~Kali

  6. 6 Sharon Wachsler December 27, 2010 at 8:40 am

    Hi Kali,

    It’s wonderful to get all these comments from you!

    That makes a lot of sense with Cody and confirms my suspicions that behavior mod (of the positive kind) can definitely help cut down on the medical interventions/”gear.” This is one of those times where I think it would be good if more G.P. vets knew more about training/behaviorism and more dog trainers knew about working with medical issues. We tend to think our vets have all the answers, but unless they get special behavioral training, it’s a crap shoot.

    Also, thank you for weighing in the on the working-dog stress issue! I hope more people will, over time. I think it’s interesting and important.

    I can offer sympathy about the clipper injury. I have twice caused clipper injuries and felt soooooo guilty. The first time was with Jersey, when I clipped off the tip of her nipple! I felt horrible. I tried to treat it at home, partly because I felt so guilty and thought the vet would think I was abusive or something, but eventually I had to bring her in. It turned out it was a simple matter of cauterizing it, and then it was fine. And they told me it’s a very common mishap.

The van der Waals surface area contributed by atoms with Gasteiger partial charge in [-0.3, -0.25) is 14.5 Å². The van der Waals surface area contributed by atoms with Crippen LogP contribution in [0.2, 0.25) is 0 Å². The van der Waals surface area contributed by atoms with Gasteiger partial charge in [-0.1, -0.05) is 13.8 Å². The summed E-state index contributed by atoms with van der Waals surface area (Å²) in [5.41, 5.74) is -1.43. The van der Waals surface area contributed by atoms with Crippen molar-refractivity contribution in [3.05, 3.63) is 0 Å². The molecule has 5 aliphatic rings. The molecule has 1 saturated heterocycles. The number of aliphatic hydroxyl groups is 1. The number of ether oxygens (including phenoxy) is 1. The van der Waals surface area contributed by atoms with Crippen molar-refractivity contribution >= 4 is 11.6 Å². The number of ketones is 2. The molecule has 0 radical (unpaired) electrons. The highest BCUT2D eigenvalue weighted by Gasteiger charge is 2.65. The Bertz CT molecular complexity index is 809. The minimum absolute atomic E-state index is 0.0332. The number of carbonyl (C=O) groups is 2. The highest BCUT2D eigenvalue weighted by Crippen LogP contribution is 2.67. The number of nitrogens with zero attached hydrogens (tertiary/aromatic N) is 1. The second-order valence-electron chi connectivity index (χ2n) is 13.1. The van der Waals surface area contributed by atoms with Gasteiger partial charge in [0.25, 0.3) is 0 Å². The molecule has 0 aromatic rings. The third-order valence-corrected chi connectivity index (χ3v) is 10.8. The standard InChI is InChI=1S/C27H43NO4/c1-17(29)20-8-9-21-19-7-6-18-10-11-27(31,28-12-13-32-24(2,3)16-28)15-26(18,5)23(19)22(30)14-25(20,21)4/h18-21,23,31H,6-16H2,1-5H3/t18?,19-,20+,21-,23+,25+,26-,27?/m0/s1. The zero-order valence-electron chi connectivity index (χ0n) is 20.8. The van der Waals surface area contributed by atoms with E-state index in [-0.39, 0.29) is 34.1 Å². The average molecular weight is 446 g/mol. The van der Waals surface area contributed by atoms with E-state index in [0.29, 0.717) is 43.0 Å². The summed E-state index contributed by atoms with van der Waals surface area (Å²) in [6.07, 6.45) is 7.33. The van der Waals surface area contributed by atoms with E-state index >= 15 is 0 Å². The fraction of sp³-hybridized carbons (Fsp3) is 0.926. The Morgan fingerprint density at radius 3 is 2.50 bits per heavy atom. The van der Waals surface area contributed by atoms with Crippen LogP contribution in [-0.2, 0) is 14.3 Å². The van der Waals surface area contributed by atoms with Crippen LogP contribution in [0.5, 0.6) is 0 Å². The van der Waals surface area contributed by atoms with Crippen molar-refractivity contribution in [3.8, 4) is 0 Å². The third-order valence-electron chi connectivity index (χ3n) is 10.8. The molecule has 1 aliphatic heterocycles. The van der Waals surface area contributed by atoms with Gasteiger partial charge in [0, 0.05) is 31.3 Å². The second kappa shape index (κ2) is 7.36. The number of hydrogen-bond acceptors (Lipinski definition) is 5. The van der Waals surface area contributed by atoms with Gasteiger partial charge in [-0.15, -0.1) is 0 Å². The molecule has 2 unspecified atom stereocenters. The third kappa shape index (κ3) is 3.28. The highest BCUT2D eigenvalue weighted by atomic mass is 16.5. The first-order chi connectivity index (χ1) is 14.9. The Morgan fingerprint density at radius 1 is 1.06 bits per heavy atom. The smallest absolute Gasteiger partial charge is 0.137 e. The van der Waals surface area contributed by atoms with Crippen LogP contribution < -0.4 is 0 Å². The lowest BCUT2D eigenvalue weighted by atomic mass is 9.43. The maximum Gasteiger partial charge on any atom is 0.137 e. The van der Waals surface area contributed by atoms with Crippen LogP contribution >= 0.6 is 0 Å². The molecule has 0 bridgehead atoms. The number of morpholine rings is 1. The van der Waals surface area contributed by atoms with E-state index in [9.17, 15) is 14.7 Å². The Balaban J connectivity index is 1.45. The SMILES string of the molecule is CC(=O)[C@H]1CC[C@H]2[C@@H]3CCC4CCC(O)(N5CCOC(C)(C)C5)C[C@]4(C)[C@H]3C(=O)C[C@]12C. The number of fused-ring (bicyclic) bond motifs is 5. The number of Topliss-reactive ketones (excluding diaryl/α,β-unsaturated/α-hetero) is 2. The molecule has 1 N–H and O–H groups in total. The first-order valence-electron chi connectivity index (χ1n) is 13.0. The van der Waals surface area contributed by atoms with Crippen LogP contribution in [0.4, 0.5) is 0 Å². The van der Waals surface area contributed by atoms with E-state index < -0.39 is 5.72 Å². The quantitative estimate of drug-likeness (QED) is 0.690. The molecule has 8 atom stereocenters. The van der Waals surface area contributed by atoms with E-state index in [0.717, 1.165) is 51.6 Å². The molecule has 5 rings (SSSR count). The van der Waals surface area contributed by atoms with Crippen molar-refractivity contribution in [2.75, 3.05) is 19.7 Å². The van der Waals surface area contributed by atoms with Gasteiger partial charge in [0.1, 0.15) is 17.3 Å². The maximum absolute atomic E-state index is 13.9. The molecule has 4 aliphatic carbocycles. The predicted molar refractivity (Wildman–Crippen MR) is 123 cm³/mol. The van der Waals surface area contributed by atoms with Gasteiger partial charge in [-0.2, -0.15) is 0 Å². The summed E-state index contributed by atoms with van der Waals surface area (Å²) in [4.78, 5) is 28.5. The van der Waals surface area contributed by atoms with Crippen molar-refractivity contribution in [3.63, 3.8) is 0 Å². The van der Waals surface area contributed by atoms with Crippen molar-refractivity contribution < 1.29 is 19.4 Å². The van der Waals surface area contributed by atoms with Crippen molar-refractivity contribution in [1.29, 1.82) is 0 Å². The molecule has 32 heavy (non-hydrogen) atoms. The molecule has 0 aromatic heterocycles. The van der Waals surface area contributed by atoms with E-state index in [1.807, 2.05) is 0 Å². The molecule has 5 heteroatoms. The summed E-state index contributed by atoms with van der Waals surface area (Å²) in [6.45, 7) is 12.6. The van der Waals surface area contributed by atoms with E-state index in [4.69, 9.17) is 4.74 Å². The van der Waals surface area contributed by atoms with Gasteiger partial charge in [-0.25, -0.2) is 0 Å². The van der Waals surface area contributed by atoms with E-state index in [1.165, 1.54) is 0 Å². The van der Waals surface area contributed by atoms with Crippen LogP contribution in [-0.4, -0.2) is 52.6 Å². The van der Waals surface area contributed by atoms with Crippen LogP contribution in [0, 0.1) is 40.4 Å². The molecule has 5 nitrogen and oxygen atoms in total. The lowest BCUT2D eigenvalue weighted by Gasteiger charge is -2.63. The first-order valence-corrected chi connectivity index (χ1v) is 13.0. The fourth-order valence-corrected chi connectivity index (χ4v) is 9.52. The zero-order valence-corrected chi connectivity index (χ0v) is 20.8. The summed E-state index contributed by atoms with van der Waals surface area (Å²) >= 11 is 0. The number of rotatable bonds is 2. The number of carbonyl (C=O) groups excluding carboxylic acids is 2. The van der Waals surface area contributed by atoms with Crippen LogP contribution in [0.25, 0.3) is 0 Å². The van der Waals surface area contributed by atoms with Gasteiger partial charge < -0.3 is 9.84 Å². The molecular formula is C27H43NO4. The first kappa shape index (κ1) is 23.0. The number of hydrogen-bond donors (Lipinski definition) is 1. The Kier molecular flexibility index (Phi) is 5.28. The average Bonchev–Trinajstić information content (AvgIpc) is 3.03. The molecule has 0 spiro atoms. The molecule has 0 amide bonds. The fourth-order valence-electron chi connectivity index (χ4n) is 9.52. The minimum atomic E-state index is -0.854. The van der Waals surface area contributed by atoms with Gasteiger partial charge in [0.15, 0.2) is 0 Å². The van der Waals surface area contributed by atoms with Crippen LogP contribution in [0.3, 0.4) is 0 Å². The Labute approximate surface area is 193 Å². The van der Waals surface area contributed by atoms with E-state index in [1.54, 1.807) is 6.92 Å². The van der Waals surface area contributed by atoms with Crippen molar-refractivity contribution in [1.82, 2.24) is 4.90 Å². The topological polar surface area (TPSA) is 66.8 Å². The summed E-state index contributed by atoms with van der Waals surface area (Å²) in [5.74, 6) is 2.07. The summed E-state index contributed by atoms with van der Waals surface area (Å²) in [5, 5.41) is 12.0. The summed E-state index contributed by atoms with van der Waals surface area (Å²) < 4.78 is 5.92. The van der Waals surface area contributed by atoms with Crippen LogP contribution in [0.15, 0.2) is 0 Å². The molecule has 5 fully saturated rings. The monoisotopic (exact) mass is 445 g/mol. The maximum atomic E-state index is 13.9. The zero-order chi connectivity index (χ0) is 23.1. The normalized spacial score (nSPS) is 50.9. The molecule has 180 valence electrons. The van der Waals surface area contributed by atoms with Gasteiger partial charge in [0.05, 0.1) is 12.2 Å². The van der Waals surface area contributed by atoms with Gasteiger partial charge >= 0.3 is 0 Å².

The second time, I nicked the edge of Gadget’s ear. This was actually worse in a way, because ears are so sensitive, and they bleed profusely, and they are very difficult to bandage! Fortunately, I read in my doggy first-aid book how to bandage an ear, which involved using a sock to tie it on top of his head, so he looked very silly. But it stopped the bleeding, and it healed quickly and easily.

    This makes it sound like I routinely cut up my dogs, but if you think about over ten years of several haircuts per year per dog, and only two “incidents” ever, that’s not a bad track record. Jersey forgave me instantly (she was very stoic), and Gadget got over it fast, too. I shudder at the thought if I ever nick Barnum, as it took a LOT of desensitization and counterconditioning to get him used to the clippers.

  7. 7 virtuavet December 29, 2010 at 12:47 pm

    I’m loving this conversation. And Vet-Wrap is probably Nuclear-toxic. Although, I think the copy-cat brands smell worse. Like really strong Play-Dough.
    Remember when you use Vet Wrap that it shrinks and tightens when it gets wet. I rarely use it for paw bandaging because it can quickly cut off circulation is it is not wrapped lightly and if it gets wet.
    If you use it, just remember to check the tightness a few times daily!
    Yours in health,
    Doc Truli

  8. 8 brilliantmindbrokenbody January 3, 2011 at 12:09 am

    I was HORRIFIED when I got Hudson, because he’s very distrustful of the clippers. Apparently I got it with the lidocaine and numbed it enough for him to conveniently forget that I’d hurt him. With the location, I’d been concerned with it getting contaminated and infected, but it healed quickly without problems.

    I will say this much – once you’ve gotten a dog really and truely okay with the clippers, it takes more than one little incident to freak them out. I’ve also gotten Hudson’s pad, in addition to the cut on his butt, so I figure that only having 2 incidents through the lives of 2 service dogs means you’re doing pretty good.

    ~Kali